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Listen to the Commotion–the Threat is REAL Voting Rights: A ‘Clear and Present Danger’


Reverend Dr. Martin Luther King, Jr.’s family and others march for Senate action on the John Lewis Voting Rights Advancement Act, Washington D.C., Monday, January 17, 2022

Voting Rights—what is all the commotion about? For African Americans it means everything, and for our nation it means the very foundation of our republic. This past Monday, January 17, groups led by the family of Reverend Dr. Martin Luther King, Jr. marched in support of the John Lewis Voting Rights Advancement Act, while many others wrote and spoke up in support of the act’s passage. After months of the legislation sitting in the U.S. Senate, it was blocked.

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Left to right: Future U.S. Congressman John Lewis crossing the Edmund Pettus bridge during the March to Selma for voting rights, Selma, Alabama, Sunday, March 7, 1965; Reverend Dr. Martin Luther King, Jr. casting his vote, Atlanta, Georgia, 1964; and Martin Luther King, III speaking at the ‘March on for Washington and Voting Rights,’ January 17, 2022

This came after long-fought battles for voting rights that neither began nor ended with the Voting Rights Act of 1965, fifty-seven years ago. Since the historic passage of the act, amendments and renewals have been made in 1970, 1975, 1982, 1992, and 2006 as voting discrimination has continued to plague our nation. Civic leader and city government appointee John W. Mack (1937 – 2018) warned in his 2013 interview: “I hope… we don’t have to refight the same old battles over and over again… the recent Supreme Court decision [Shelby County v. Holder, 2013] … gutting important parts or sections of the Voting Rights Act.” In honor of his father’s legacy, Martin Luther King, III implored: “We are calling on them… to restore the very voting rights protections my father and countless other civil rights leaders bled to secure… [We] will not accept empty promises in pursuit of my father’s dream for a more equal and just America.”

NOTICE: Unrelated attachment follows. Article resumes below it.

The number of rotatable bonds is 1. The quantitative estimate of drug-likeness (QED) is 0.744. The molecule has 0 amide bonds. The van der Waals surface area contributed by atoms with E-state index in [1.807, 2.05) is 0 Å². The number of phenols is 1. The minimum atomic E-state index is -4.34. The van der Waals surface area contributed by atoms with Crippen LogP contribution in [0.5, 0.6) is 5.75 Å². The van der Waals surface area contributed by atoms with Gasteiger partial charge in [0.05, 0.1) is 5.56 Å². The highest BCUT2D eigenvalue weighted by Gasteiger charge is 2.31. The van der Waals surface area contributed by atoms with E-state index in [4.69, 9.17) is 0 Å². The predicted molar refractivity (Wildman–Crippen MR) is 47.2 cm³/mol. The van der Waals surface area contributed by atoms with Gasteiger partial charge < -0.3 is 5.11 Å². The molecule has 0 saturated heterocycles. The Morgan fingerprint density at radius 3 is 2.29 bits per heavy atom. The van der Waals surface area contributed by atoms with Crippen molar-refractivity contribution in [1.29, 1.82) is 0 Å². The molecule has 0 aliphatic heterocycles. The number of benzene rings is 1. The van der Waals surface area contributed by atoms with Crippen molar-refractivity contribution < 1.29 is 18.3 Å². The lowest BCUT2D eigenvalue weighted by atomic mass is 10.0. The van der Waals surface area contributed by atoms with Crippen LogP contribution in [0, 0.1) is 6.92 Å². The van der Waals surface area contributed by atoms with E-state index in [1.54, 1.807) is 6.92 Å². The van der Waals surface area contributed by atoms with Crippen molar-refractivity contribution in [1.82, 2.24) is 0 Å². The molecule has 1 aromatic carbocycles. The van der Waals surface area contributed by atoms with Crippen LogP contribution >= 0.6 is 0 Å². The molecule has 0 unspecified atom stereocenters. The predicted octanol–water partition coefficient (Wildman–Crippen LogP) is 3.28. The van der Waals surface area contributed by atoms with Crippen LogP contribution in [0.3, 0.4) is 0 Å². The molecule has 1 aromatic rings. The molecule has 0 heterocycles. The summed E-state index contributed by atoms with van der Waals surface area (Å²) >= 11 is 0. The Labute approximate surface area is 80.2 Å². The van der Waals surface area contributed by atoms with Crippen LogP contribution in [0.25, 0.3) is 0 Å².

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Left: Martin (left) and his brother Alfred (right) as children, undated
Right: Reverend Martin Luther King, Sr. preaching, Atlanta, Georgia undated

It was the stately older sister of Reverend Martin Luther King, Jr., Christine King Farris, who in her interview recalled how voter registration was something that their father, “Daddy King,” emphasized to his parishioners: “I remember Dad [Martin Luther King, Sr.] organizing members in the church and taking them down to the courthouse to register to vote. And he was very active… in the community [Atlanta, Georgia] in that way. And… my brothers [Martin and Alfred King] … saw this.”